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HOUSE OF LORDS -,NIO',DkY,…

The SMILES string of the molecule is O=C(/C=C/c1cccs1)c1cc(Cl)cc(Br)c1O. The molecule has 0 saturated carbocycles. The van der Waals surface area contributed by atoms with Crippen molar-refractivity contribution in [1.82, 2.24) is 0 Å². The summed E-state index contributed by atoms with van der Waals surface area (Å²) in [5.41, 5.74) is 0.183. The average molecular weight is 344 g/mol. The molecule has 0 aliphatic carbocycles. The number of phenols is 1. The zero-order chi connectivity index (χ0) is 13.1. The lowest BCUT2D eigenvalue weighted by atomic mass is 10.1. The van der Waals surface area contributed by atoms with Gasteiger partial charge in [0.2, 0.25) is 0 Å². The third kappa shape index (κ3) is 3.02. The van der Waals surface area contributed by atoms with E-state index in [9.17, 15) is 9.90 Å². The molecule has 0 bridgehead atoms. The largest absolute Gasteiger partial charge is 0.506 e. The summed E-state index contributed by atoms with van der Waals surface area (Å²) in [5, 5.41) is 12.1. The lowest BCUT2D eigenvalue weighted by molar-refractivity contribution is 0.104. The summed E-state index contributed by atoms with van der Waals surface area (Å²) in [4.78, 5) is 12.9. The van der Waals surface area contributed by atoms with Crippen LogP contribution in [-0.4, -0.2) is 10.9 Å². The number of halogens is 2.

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HOUSE OF LORDS -,NIO',DkY, MAY 10. The Masters in Chancery Abolition Bill was read a second time on the motion of ilie Lord Chancellor, and or;l(,t ed to be referred to a select committee. Lord Redesdale moved for copies of the forms of writs used for the summoning and prorogation of the convocation of tire clergy for the province uf York, and stated that the object ot his motiou was to procure the same privileges for the clcrgy of the province of York with respect to convoca- tion as were enjoyed by their brethren of the province of Canterbury. The Archbishop of York explained the course pursued by ilis I)redocessur and himself with respect to the summoning of convocation in the province of York, and added that the address of Lord Redesdale should have his best consideration Alter some further discussion, Lord Redesdale withdrew his .notion. L >rd Derby, in reply to the Bishop of London, stated that he could not, witlwut further consideration, undertake to say what course the Government would pursue with respect to in matter of doctrine. Their Lordships then adjourned, after despatching some o'. ner business. TUESDAY, MAY 11. L ;rd Reucsd.ile took his seat on the Woolsack at Five o'clock. On the motion of Lord Lvndhurst the Penal Disabilities Bill Passed through committee. Oa the nuni. of the Earl oi Lonsdale the Repayment of Advances (Ireland) Acts Amendment Bill were read a second time. Lord Redesdale, pursuant to notice, presented a petition from an individual, complaining of the interference of the Commissioners of Excise with the sale of a preparation of mangel worzel or beet-root, called booka, and praying that it may be put on the same footing with chicory. The E.irl of Derby said that there was no prohibition against the sale of this preparation so Ionas the petitioner chose to call it by its own name the only objection was to his IIlixinït with his coffee and selling it by that name. After a few words from Lord Redesdale and the Earl of Wk-klow the petition was ordered to lie on the table. The Duke of Argyll rose to present several petitions from Scotland against the grant to Maynooth. All these petitions proeeed^d on the ground that it was morally wromj for us to grant sums of money to support institutions for the propa- gation of a. religion which we did not believe to be the true one. F r his own part he must say that he did not concur "_cn ihis ground for the abolition. To his mind tlip question was one of policy merely. He was deeply grieved to per- ceive the course which had been taken by the great consti- tuencies of Scotland on this question in exacting pledges from the candidates now canvassing, to vote in favour of this abolition, and he considered it to be the duty of their Lord- ships, placpd as they were above the necessity of mingling with a popular constituency, whenever they considered that the course which popular agitation might take on any par- ticular question to be likely to be dangerous to the public policy, to enter their protest against it. Lord Monteagle presented a petition on the subject of the position and political rights of the natives of India under the last Act for the renewnl of the charter. The report on the colonial bishops Bill was received and agreed to. Their Lordships then adjourned until Friday next.

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